I love my driveway.

The Nut House

My friend Hannah invited my sons and I to her house for dinner on Sunday night. We tried to get together a few times in the months prior but we finally got our acts together this week. She has a son around my son’s age and we have lots to talk about. I promised to bring ice cream cones.
GPS is very helpful but it doesn’t tell you what to look for, landmarks, etc. Doesn’t tell you what color a house is or that there may be a giant pot hole after the speed bump that you didn’t see coming. Maybe part of it is the user, but every time I drive to a place I’ve never been to, I inevitably make a u-turn. After I navigated my way around the roundabout, we passed five or six houses with fences and front yards. As the GPS narrator was saying, “Your destination is on your right”, we were parking in front of a brown house with a friendly yellow door. A sign hung next to the door which read, “The Nut House”. I figured this was it. It takes me a while to park close enough to the curb. After we parked and made our way up the sidewalk and stairs, I could hear Hannah laughing in the backyard. For some reason I am terrified that I’ll go to the wrong house by accident and the owners will be angry with me for doing so. But upon hearing the mirth from the backyard, I knew we were where we were supposed to be. I knocked, forgetting our hostess’s instructions to just try the door or let ourselves in to the gate. Hannah came round the side of the house, smiling, still wearing her apron from cooking dinner. She pulled the rock that was keeping the gate shut to the side and let us into her backyard. She introduced herself to the boys and we went around the house. Hannah has a few plants that are beginning to grow through and over and around the chain link fence. I love that look. As we made our way to the backyard, I noticed plants growing all over the place. Hannah has a nice patio off the sliding glass door of her home.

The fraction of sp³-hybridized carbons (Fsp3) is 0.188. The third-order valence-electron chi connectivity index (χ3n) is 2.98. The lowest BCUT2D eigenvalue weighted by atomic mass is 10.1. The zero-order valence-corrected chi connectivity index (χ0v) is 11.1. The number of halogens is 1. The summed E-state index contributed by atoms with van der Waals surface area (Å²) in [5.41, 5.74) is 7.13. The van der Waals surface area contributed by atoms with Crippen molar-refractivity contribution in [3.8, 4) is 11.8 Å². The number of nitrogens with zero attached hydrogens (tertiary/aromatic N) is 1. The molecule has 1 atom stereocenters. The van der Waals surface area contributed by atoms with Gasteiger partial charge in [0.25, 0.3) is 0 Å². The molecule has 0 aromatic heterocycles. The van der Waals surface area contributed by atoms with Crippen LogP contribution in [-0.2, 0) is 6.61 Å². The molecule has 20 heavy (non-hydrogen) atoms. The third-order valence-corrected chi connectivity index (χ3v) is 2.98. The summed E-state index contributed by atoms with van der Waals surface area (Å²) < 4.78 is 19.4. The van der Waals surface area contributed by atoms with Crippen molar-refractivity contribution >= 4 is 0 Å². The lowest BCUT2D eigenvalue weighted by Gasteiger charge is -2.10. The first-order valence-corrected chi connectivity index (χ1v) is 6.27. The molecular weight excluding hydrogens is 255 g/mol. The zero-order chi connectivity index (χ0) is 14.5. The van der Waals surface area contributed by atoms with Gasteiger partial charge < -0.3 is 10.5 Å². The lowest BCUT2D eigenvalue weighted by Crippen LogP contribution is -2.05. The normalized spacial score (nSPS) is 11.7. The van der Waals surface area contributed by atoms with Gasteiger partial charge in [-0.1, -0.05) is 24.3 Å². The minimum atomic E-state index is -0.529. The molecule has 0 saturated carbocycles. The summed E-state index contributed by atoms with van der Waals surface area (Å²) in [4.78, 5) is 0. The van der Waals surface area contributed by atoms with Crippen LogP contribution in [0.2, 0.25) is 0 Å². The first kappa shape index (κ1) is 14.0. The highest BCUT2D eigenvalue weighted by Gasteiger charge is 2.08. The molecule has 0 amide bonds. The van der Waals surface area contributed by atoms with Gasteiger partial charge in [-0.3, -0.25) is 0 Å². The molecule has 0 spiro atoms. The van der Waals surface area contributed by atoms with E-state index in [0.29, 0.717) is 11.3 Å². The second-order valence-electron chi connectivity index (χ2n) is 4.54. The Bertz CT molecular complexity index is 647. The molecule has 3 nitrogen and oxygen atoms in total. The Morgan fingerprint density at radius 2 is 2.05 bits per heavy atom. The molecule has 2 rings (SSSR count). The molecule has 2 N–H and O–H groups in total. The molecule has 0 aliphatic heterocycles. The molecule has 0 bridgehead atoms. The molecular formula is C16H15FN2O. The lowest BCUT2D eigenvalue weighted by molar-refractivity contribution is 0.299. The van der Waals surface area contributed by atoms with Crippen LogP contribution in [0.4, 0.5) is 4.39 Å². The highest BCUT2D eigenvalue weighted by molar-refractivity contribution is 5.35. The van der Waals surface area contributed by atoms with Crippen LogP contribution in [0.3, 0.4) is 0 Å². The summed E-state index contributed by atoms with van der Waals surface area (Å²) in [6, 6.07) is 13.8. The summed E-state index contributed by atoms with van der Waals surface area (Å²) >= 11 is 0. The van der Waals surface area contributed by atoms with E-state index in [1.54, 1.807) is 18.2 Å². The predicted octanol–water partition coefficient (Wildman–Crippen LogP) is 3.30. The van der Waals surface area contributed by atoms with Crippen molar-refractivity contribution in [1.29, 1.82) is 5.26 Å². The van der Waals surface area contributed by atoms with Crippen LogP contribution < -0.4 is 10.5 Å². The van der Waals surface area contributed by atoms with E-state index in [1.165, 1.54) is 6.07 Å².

There are a few chairs that she inherited from a friend and a round patio table with chairs.
Seated outside were her husband and a friend of hers and lastly her son, who we were told was anxiously awaiting the arrival of my sons so that they could play together. Introductions were made and we guests were led into the house.